CRISPR Therapeutics and Vertex Announce Positive Safety and Efficacy Data From First Two Patients Treated With Investigational CRISPR/Cas9 Gene-Editing Therapy CTX001® for Severe Hemoglobinopathies
ZUG, Switzerland and CAMBRIDGE, Mass. and BOSTON, Nov. 19, 2019 (GLOBE NEWSWIRE) -- CRISPR Therapeutics (NASDAQ: CRSP) and Vertex Pharmaceuticals Incorporated (NASDAQ: VRTX) today announced positive, interim data from the first two patients with severe hemoglobinopathies treated with the investigational CRISPR/Cas9 gene-editing therapy CTX001 in ongoing Phase 1/2 clinical trials. One patient with transfusion-dependent beta thalassemia (TDT) received CTX001 in the first quarter of 2019 and data for this patient reflect nine months of safety and efficacy follow-up. One patient with severe sickle cell disease (SCD) received CTX001 in mid-2019 and data for this patient reflect four months of safety and efficacy follow-up. These studies are ongoing and patients will be followed for approximately two years following infusion. Several additional patients have been enrolled and have had drug product manufactured across the two studies.
Transfusion-Dependent Beta Thalassemia
The patient with TDT has the β0/IVS-I-110 genotype and required 16.5 transfusions per year (annualized rate during the two years prior to consenting for the study) before enrolling in the clinical study. The patient achieved neutrophil engraftment 33 days after CTX001 infusion and platelet engraftment 37 days after infusion. Two serious adverse events (SAEs) occurred, neither of which the principal investigator (PI) considered related to CTX001: pneumonia in the presence of neutropenia and veno-occlusive liver disease attributed to busulfan conditioning; both subsequently resolved. At nine months after CTX001 infusion, the patient was transfusion independent and had total hemoglobin levels of 11.9 g/dL, 10.1 g/dL fetal hemoglobin, and 99.8% F-cells (erythrocytes expressing fetal hemoglobin).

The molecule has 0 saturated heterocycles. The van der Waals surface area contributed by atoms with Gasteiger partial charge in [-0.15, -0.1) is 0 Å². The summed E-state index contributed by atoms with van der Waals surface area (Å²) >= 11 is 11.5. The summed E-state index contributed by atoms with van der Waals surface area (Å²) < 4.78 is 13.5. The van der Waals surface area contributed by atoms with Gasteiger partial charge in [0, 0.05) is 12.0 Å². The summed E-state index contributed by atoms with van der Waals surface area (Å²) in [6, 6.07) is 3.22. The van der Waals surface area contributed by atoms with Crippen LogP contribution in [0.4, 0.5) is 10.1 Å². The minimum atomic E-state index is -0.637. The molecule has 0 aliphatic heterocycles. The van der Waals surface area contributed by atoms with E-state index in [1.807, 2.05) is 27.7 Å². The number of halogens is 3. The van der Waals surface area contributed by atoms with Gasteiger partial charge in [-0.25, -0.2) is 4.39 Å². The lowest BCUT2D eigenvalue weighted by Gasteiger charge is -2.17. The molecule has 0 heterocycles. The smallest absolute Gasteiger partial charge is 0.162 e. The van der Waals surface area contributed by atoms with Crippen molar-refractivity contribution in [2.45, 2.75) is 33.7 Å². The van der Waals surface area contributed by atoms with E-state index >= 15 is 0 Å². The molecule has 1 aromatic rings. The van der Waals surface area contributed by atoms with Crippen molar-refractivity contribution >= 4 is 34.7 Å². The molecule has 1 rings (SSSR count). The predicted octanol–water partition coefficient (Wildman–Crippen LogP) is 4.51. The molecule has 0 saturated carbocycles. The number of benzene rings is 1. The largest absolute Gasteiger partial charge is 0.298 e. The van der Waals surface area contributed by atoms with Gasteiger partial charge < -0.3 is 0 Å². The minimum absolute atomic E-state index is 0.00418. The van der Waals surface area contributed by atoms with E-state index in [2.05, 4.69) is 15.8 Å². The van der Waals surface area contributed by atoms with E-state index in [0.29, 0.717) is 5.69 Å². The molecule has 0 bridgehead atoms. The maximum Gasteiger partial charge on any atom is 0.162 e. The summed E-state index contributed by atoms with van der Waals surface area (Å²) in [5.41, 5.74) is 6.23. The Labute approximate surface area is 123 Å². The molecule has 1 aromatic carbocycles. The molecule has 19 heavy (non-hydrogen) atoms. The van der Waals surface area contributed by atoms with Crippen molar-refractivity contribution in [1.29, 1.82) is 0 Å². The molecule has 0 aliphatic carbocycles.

Sickle Cell Disease
The patient with SCD experienced seven vaso-occlusive crises (VOCs) per year (annualized rate during the two years prior to consenting for the study) before enrolling in the clinical study. The patient achieved neutrophil and platelet engraftment 30 days after CTX001 infusion. Three SAEs occurred, none of which the PI considered related to CTX001: sepsis in the presence of neutropenia, cholelithiasis, and abdominal pain, all of which resolved. At four months after CTX001 infusion, the patient was free of VOCs and had total hemoglobin levels of 11.3 g/dL, 46.6% fetal hemoglobin, and 94.7% F-cells (erythrocytes expressing fetal hemoglobin).
“We are very encouraged by these preliminary data, the first such data to be reported for patients with beta thalassemia and sickle cell disease treated with our CRISPR/Cas9 edited autologous hematopoietic stem cell candidate, CTX001,” said Samarth Kulkarni, Ph.D., Chief Executive Officer of CRISPR Therapeutics. “These data support our belief in the potential of our therapies to have meaningful benefit for patients following a one-time intervention. We continue to enroll these studies as we drive forward to develop CRISPR/Cas9 therapies as a new class of transformative medicines to treat serious diseases.”
“The data we announced today are remarkable and demonstrate that CTX001 has the potential to be a curative CRISPR/Cas9-based gene-editing therapy for people with sickle cell disease and beta thalassemia,” said Jeffrey Leiden, M.D., Ph.D., Chairman, President and Chief Executive Officer of Vertex. “While the data are exciting, we are still in the early phase of this clinical program. We look forward to continuing to work with physicians, patients, caregivers and families over the coming months and years to bring forward the best possible therapy for these two serious diseases and to continue to accelerate our gene-editing programs for other serious diseases such as Duchenne muscular dystrophy and myotonic dystrophy type 1.”